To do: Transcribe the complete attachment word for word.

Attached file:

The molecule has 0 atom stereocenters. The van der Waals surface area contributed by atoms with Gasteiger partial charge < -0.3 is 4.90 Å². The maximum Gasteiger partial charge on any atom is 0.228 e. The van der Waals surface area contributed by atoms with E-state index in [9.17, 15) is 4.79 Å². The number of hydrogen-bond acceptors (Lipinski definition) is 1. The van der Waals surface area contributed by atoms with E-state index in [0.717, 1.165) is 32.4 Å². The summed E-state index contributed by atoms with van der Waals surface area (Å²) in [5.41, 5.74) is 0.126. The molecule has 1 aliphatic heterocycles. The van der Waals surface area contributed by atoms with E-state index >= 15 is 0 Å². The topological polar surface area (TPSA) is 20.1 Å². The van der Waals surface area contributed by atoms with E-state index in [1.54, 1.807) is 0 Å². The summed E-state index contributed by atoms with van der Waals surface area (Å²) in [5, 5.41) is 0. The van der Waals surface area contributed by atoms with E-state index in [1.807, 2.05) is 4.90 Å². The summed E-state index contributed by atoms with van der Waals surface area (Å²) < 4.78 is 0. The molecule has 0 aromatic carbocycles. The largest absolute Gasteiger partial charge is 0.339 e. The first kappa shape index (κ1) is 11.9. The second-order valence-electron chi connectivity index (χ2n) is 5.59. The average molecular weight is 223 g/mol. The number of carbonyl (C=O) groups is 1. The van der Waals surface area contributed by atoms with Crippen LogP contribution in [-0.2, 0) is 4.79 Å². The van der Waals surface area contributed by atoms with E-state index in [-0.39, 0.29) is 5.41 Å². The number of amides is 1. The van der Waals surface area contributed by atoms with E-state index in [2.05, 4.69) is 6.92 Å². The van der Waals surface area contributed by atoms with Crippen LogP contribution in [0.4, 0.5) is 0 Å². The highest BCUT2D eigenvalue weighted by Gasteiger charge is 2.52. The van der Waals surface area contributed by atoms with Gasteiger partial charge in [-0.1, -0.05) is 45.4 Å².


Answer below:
The molecule has 0 atom stereocenters. The van der Waals surface area contributed by atoms with Gasteiger partial charge < -0.3 is 4.90 Å². The maximum Gasteiger partial charge on any atom is 0.228 e. The van der Waals surface area contributed by atoms with E-state index in [9.17, 15) is 4.79 Å². The number of hydrogen-bond acceptors (Lipinski definition) is 1. The van der Waals surface area contributed by atoms with E-state index in [0.717, 1.165) is 32.4 Å². The summed E-state index contributed by atoms with van der Waals surface area (Å²) in [5.41, 5.74) is 0.126. The molecule has 1 aliphatic heterocycles. The van der Waals surface area contributed by atoms with E-state index >= 15 is 0 Å². The topological polar surface area (TPSA) is 20.1 Å². The van der Waals surface area contributed by atoms with E-state index in [1.54, 1.807) is 0 Å². The summed E-state index contributed by atoms with van der Waals surface area (Å²) in [5, 5.41) is 0. The van der Waals surface area contributed by atoms with E-state index in [1.807, 2.05) is 4.90 Å². The summed E-state index contributed by atoms with van der Waals surface area (Å²) < 4.78 is 0. The molecule has 0 aromatic carbocycles. The largest absolute Gasteiger partial charge is 0.339 e. The first kappa shape index (κ1) is 11.9. The second-order valence-electron chi connectivity index (χ2n) is 5.59. The average molecular weight is 223 g/mol. The number of carbonyl (C=O) groups is 1. The van der Waals surface area contributed by atoms with Crippen LogP contribution in [-0.2, 0) is 4.79 Å². The van der Waals surface area contributed by atoms with E-state index in [-0.39, 0.29) is 5.41 Å². The number of amides is 1. The van der Waals surface area contributed by atoms with E-state index in [2.05, 4.69) is 6.92 Å². The van der Waals surface area contributed by atoms with Crippen LogP contribution in [0.4, 0.5) is 0 Å². The highest BCUT2D eigenvalue weighted by Gasteiger charge is 2.52. The van der Waals surface area contributed by atoms with Gasteiger partial charge in [-0.1, -0.05) is 45.4 Å².